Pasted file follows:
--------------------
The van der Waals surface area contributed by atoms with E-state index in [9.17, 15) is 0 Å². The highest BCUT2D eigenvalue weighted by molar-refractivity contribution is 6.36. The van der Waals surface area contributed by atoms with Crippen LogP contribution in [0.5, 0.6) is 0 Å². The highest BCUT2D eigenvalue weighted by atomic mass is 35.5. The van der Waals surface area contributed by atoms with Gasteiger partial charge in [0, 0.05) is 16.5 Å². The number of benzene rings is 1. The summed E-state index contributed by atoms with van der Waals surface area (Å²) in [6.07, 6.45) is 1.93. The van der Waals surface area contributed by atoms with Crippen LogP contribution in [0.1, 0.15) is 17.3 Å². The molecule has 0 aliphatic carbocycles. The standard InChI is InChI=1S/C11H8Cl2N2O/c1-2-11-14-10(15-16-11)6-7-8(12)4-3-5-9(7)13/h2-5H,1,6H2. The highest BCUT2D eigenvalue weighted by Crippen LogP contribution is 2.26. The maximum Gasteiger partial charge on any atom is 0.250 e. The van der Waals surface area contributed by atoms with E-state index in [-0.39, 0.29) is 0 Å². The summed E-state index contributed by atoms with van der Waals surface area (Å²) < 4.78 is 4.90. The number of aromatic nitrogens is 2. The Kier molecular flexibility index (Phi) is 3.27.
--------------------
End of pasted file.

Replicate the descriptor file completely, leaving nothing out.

The van der Waals surface area contributed by atoms with E-state index in [9.17, 15) is 0 Å². The highest BCUT2D eigenvalue weighted by molar-refractivity contribution is 6.36. The van der Waals surface area contributed by atoms with Crippen LogP contribution in [0.5, 0.6) is 0 Å². The highest BCUT2D eigenvalue weighted by atomic mass is 35.5. The van der Waals surface area contributed by atoms with Gasteiger partial charge in [0, 0.05) is 16.5 Å². The number of benzene rings is 1. The summed E-state index contributed by atoms with van der Waals surface area (Å²) in [6.07, 6.45) is 1.93. The van der Waals surface area contributed by atoms with Crippen LogP contribution in [0.1, 0.15) is 17.3 Å². The molecule has 0 aliphatic carbocycles. The standard InChI is InChI=1S/C11H8Cl2N2O/c1-2-11-14-10(15-16-11)6-7-8(12)4-3-5-9(7)13/h2-5H,1,6H2. The highest BCUT2D eigenvalue weighted by Crippen LogP contribution is 2.26. The maximum Gasteiger partial charge on any atom is 0.250 e. The van der Waals surface area contributed by atoms with E-state index in [-0.39, 0.29) is 0 Å². The summed E-state index contributed by atoms with van der Waals surface area (Å²) < 4.78 is 4.90. The number of aromatic nitrogens is 2. The Kier molecular flexibility index (Phi) is 3.27.